After Serena is treated like a monster who may snatch away your child in an elevator, she seeks solace where many travelers do – the hotel bar.  She’s approached by Mark, a man working for America and offering her asylum in Hawaii.  She can board a plane and be free.  Serena refuses to commit treason, to which Mark responds that she already has.  Clearly not getting anywhere with the steely blonde, he leaves her with a Hawaiian matchbox that Serena surreptitiously pockets.  Yet another seed planted for hope that there still is good left in Serena, we see the conflict within her, she may yet turn from the Emperor – I mean, Waterford.  Yes, in many ways she is the show’s Darth Vader.

But back in Gilead Serena tosses the matchbox into the fire (our hope goes up in flames) because when you push Serena, when you tempt her, she finds a way to grab on even harder to her bizarre beliefs.

When you think Handmaid’s Tale can’t shock you anymore, they release The Last Ceremony.  It opens with Emily being raped in her monthly ceremony as June’s voice over states they learn to deal with it like a job.  And when Emily’s rapist falls to the floor with a heart attack and his wife pleads to her for help, Emily treats it like a job by reminding the wife that chances are better for pregnancy if she lies down afterwards.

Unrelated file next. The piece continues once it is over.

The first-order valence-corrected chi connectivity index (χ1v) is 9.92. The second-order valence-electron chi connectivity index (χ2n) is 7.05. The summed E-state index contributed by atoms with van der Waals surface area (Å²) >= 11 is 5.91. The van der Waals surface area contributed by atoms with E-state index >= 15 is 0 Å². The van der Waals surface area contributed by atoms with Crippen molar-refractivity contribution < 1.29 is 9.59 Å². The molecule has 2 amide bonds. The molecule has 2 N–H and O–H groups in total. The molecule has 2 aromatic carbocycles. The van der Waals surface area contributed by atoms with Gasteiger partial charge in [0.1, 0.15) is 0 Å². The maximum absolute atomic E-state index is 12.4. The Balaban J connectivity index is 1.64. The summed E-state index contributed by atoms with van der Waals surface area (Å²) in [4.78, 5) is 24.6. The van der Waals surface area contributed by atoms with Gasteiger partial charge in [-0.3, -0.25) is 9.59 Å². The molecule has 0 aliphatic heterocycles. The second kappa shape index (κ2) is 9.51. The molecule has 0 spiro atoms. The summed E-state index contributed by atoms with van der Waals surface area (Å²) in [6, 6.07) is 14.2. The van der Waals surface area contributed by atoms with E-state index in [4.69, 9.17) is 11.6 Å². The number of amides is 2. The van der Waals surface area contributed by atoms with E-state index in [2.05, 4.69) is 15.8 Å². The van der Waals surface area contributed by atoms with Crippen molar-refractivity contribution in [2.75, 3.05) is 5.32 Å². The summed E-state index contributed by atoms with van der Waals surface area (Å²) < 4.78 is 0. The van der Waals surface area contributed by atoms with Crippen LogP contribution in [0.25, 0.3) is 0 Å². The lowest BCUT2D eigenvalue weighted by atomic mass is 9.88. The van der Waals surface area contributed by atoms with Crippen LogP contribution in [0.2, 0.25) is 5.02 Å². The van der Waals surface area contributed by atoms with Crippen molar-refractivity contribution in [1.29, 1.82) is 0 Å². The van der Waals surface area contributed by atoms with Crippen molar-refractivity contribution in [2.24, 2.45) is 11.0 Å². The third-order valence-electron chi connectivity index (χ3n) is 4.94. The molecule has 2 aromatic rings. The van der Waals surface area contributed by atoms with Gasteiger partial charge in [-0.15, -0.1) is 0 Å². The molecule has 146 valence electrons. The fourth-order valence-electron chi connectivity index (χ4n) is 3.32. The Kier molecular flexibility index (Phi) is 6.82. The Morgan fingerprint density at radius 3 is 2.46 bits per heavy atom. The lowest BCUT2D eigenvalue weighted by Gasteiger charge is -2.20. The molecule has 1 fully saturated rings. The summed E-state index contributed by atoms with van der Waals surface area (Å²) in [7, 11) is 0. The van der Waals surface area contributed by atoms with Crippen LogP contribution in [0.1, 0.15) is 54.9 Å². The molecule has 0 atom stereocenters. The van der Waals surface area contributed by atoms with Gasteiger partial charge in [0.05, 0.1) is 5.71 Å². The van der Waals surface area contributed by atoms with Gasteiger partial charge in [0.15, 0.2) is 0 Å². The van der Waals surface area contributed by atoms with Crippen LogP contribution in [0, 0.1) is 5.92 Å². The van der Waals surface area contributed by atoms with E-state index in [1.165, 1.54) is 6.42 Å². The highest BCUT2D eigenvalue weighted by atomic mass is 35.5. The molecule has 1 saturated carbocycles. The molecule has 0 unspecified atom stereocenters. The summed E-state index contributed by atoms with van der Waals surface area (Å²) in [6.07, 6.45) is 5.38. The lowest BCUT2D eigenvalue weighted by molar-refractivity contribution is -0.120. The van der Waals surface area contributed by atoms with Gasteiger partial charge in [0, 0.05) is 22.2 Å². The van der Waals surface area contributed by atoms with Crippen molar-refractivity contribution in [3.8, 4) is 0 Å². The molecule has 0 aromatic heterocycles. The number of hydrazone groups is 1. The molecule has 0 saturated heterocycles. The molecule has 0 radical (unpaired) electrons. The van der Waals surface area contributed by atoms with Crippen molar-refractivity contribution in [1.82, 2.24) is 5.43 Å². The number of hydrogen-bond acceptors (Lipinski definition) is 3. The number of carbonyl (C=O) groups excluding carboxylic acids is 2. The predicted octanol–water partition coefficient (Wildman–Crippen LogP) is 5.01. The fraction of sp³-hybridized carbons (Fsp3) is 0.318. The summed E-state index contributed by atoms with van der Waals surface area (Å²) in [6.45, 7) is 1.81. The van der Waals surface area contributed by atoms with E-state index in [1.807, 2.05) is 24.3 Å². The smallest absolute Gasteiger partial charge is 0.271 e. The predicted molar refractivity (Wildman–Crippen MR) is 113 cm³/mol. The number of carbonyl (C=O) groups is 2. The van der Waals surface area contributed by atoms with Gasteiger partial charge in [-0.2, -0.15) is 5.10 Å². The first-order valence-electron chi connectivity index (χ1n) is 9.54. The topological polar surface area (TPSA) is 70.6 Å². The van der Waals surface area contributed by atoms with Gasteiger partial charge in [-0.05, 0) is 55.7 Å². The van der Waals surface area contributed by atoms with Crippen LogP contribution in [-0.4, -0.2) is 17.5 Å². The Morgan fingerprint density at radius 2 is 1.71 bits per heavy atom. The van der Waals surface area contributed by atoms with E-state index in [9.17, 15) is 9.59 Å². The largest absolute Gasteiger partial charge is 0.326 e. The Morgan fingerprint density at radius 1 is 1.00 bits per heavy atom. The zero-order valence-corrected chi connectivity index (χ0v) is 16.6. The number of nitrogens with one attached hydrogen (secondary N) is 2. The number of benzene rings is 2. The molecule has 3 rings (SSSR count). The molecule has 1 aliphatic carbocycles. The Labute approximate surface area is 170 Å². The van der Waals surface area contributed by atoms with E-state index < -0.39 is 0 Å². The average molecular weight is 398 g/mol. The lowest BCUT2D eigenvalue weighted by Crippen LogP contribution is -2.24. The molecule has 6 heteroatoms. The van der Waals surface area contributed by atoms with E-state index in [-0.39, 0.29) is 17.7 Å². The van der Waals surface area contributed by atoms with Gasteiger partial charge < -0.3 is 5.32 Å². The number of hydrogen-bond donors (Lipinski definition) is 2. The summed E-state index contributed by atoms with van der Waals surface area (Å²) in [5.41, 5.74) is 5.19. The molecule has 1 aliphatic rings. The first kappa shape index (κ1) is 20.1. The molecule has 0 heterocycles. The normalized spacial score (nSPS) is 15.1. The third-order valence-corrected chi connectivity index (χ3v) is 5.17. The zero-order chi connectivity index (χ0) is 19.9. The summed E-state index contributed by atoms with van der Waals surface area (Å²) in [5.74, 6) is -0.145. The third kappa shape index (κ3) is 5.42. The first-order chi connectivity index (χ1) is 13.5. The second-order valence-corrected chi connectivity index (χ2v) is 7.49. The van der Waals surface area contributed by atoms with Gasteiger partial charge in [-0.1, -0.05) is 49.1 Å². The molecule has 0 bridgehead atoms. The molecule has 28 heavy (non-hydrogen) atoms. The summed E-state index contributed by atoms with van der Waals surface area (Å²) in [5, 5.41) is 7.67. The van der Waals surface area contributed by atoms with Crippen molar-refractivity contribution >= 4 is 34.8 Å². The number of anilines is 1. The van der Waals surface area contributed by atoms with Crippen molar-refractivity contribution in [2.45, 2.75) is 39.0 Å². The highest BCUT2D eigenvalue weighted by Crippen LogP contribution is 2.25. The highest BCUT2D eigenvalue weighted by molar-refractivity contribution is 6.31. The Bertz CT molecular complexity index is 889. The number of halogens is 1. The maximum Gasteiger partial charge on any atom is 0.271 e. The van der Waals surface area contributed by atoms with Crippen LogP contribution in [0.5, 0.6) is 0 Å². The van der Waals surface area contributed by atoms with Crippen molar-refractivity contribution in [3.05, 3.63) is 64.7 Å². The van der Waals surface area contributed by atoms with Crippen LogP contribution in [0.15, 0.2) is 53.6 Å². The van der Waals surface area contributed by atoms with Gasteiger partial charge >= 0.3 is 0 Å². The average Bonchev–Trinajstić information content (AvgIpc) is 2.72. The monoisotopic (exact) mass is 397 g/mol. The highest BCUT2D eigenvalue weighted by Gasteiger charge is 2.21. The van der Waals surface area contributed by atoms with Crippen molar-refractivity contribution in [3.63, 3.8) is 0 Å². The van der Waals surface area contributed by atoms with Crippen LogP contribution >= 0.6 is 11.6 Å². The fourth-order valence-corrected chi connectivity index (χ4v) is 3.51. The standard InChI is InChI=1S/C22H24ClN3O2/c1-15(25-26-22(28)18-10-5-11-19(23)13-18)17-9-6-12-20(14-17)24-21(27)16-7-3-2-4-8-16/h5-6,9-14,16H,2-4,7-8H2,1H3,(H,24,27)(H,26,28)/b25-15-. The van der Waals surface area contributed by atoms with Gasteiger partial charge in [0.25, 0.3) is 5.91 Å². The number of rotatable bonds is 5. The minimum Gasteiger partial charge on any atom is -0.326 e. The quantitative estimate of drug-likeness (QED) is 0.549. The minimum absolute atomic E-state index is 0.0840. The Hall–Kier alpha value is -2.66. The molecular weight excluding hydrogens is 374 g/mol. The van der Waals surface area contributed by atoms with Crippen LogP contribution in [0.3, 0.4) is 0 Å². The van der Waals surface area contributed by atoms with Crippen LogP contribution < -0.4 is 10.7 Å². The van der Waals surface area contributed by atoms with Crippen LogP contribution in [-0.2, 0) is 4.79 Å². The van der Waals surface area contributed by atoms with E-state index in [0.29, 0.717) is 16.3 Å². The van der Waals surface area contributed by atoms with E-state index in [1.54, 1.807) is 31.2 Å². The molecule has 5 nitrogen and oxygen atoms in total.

In an article about Serena Joy, I bring this up as it is the twin rape scene of the episode.  Ever since the Commander beat Serena in front of June, Serena’s had it out for Offred.  She wants the baby and she wants her out of the house immediately.  When June goes into false labor and gives Serena the snarky eye that only Elisabeth Moss can do, Serena’s done playing games.

She and Fred discuss how best to naturally induce the baby.  Like an idiot, I didn’t see the next scene coming – even after their conversation.  Perhaps I just couldn’t let my mind go there.  I thought, Aunt Lydia’s spicy tea it is!